Chest pain

, medical expert
Last reviewed: 19.11.2021

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Various conditions can cause chest pain, including gastrointestinal and cardiovascular diseases. Pain in diseases of the esophagus can simulate angina pectoris.

Approximately 50% of patients who undergo esophageal examination for chest pain are diagnosed with gastroesophageal reflux disease (GERD). Other diseases of the esophagus with chest pain include infections (bacterial, viral, or fungal), tumors, and motility disorders (eg, hyperkinetic esophageal motility disorders, achalasia, diffuse esophageal spasm).

Esophageal chest pain can be caused by an increase in the nerve receptor sensitivity of the esophagus (visceral hypersensitivity) or an increase in normal afferent impulses (allodynia) of the spinal cord or central nervous system.

Assessment of chest pain

Because the symptoms are similar, many patients with esophageal disease undergo a cardiac examination (including coronary arteriography) to rule out heart disease; some patients with coronary artery disease undergo a gastrointestinal examination to rule out esophageal disease.


Chest pain of esophageal or cardiac origin can be very similar. In both cases, chest pain can be severe enough to be associated with exercise. The episodes of pain can last from a few minutes to several hours and can be repeated over several days.

Burning pain in the region of the heart is regarded as a burning upward pain in the chest that may radiate to the neck, throat, or face. It usually appears after eating or bending over. A burning sensation in the region of the heart can be combined with regurgitation of the contents of the stomach into the oral cavity and the resulting heartburn. Heartburn occurs when acid irritation occurs in the lower esophagus. A typical burning sensation in the region of the heart suggests gastroesophageal reflux; however, some patients regard “burning pain in the heart” as an unremarkable discomfort behind the breastbone and may doubt the significance of the symptom.

Pain when swallowing is a painful symptom that appears when passing through the esophagus, most often hot or cold food or drinks and suggests primarily a disease of the esophagus. It manifests itself with or without dysphagia. The pain is described as a burning or constricting chest pain.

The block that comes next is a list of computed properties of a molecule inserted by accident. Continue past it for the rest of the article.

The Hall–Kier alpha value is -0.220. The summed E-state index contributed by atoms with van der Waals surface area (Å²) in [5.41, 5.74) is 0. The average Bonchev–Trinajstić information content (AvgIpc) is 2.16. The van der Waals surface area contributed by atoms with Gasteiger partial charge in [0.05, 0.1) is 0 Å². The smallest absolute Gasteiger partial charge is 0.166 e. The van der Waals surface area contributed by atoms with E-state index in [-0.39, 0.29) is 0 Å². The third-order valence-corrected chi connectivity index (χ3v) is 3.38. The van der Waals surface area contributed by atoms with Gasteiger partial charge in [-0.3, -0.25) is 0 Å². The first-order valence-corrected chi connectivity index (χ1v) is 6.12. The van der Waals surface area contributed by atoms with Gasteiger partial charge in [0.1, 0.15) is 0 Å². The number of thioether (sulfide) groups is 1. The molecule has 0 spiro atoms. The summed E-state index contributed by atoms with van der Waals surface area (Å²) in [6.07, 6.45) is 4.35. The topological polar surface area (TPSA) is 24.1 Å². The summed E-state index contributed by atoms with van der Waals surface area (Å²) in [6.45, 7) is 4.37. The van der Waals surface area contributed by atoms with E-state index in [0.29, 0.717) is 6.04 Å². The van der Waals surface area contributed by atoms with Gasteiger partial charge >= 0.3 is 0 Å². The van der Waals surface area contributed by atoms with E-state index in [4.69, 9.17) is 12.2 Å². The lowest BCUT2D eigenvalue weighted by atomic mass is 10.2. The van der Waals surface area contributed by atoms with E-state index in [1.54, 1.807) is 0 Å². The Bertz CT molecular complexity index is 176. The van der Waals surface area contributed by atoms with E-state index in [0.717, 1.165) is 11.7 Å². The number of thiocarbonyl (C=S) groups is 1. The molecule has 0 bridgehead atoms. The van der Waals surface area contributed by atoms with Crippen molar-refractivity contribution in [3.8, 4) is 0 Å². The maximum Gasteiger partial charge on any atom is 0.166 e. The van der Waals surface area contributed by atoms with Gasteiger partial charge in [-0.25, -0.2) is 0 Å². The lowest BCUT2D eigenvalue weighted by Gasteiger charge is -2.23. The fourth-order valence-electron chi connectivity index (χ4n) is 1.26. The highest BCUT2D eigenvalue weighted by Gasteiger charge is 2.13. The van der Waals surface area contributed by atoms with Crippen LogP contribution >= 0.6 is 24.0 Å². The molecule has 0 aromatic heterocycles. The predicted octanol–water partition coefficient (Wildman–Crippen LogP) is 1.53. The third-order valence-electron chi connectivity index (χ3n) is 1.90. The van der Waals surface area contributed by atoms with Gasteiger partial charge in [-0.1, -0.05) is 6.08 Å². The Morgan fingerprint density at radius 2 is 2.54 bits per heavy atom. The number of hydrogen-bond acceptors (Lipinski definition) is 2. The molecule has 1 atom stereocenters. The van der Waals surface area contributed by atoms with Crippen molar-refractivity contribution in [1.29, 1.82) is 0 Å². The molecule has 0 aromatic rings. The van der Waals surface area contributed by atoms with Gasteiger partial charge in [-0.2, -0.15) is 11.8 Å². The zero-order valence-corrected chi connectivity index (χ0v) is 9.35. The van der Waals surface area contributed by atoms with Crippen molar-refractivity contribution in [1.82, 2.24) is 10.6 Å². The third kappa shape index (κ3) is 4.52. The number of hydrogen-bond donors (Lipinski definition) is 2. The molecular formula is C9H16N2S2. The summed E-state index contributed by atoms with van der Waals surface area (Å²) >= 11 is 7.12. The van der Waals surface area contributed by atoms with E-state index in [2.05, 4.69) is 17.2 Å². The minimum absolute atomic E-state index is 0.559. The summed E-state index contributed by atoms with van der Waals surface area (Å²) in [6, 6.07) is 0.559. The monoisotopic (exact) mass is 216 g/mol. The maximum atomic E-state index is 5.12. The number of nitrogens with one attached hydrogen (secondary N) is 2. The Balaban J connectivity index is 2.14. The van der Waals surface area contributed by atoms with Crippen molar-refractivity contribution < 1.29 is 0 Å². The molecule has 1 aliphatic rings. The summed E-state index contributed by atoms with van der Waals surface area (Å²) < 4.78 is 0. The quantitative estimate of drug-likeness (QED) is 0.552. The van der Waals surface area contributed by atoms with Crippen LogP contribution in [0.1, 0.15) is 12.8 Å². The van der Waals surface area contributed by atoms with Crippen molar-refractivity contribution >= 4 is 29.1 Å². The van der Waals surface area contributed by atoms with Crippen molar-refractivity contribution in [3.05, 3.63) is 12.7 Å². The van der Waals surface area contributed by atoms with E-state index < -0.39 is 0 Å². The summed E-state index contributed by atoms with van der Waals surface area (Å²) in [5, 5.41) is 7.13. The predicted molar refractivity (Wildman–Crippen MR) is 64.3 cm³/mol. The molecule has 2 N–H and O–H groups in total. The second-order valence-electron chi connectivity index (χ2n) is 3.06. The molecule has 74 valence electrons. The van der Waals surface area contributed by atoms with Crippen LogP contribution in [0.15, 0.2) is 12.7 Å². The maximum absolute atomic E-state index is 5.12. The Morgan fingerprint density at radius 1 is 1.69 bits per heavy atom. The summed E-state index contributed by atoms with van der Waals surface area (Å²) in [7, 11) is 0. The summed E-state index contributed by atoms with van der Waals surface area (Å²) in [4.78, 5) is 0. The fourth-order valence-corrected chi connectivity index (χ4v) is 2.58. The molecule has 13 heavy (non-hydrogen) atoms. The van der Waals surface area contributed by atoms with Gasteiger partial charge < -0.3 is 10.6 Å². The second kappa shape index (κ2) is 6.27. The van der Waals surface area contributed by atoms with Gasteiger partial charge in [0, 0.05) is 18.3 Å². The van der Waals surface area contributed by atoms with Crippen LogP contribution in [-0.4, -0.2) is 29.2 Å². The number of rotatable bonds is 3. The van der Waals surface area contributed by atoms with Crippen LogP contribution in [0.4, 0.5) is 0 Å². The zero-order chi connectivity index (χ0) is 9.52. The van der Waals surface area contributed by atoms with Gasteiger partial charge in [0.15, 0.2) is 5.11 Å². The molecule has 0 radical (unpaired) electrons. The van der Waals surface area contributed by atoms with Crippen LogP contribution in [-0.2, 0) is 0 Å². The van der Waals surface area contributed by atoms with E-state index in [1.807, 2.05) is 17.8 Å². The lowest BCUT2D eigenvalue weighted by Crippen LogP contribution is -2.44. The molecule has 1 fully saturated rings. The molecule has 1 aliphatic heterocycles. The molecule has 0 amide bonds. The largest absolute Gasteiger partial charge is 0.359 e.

Dysphagia is a feeling of difficulty passing food through the esophagus and is usually associated with its pathology. Patients with esophageal motility disorders often complain of both dysphagia and pain when swallowing.

Physical examination

A number of signs characterize chest pain as a consequence of diseases of the esophagus.


Feeling of discomfort in the chest area requires an emergency ECG, chest fluoroscopy and, depending on the patient's age, symptoms and risk factors, an exercise ECG or instrumental studies with stress tests. If heart disease is excluded, symptomatic treatment is prescribed, followed by further examination.

Examination of the gastrointestinal tract should begin with an endoscopic or radiopaque examination. PH monitoring (to rule out GERD) on an outpatient basis and esophageal manometry can help identify abnormalities in esophageal motility. The balloon barostat threshold score used in some centers helps to identify visceral hypersensitivity. When hypersensitivity is identified, assessment of psychosocial status and prognosis of mental illness (eg, panic disorder, depression) may be helpful.

Causes of chest pain

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Neurogenic chest pain

In many ways, the same principles of clinical diagnosis are applicable to the so-called neurogenic thoracalgias (and cardialgias). They, like abdominalgias, can be categorized into three main categories.

  1. Vertebral, vertebrogenic and myofascial syndromes: scoliotic, kyphotic and other spinal deformities (Paget's disease, ankylosing spondylitis, rheumatoid arthritis and others); spondylosis; herniated disc; spinal stenosis; facet syndrome; osteoporosis; osteomalacia; muscle-tonic and myofascial syndromes in the scalene, pectoralis major and minor muscles; discopathy; pathology of the sterno-cartilaginous joint (Tietze syndrome); injuries to muscles and ligaments of the chest (including postoperative); polymyalgia rheumatica.
  2. Neurological causes: herniated disc of the thoracic spine, radiculopathy; extradural (metastatic and primary) and intradural tumors, vascular malformations, epidermoid and dermoid cysts, lipomas, ependymomas; herpetic gunlionitis; syringomyelia; multiple sclerosis; transverse myelitis; subacute combined degeneration of the spinal cord; radiation myelopathy; paraneoplastic myelopathy; intercostal neuropathy.
  3. Psychogenic thoracalgia: in the picture of hyperventilation syndrome (cardiophobic syndrome), panic attack, masked depression, conversion disorders.
  4. Thoracalgia caused by a disease of the visceral organs (pathology of the heart and large vessels; diseases of the chest and mediastinal organs). This variant of thoracalgia occurs 9 times less often than the first three.

As with neurogenic abdominalgias, neurogenic thoracalgias require  differential diagnosis  from visceral sources of chest pain. The latter include: pain in the region of the heart; pain in the stomach; duodenal pain; pain in pancreatitis, pain in the bladder, with appendicitis, in the genital area, with dissection of the aorta.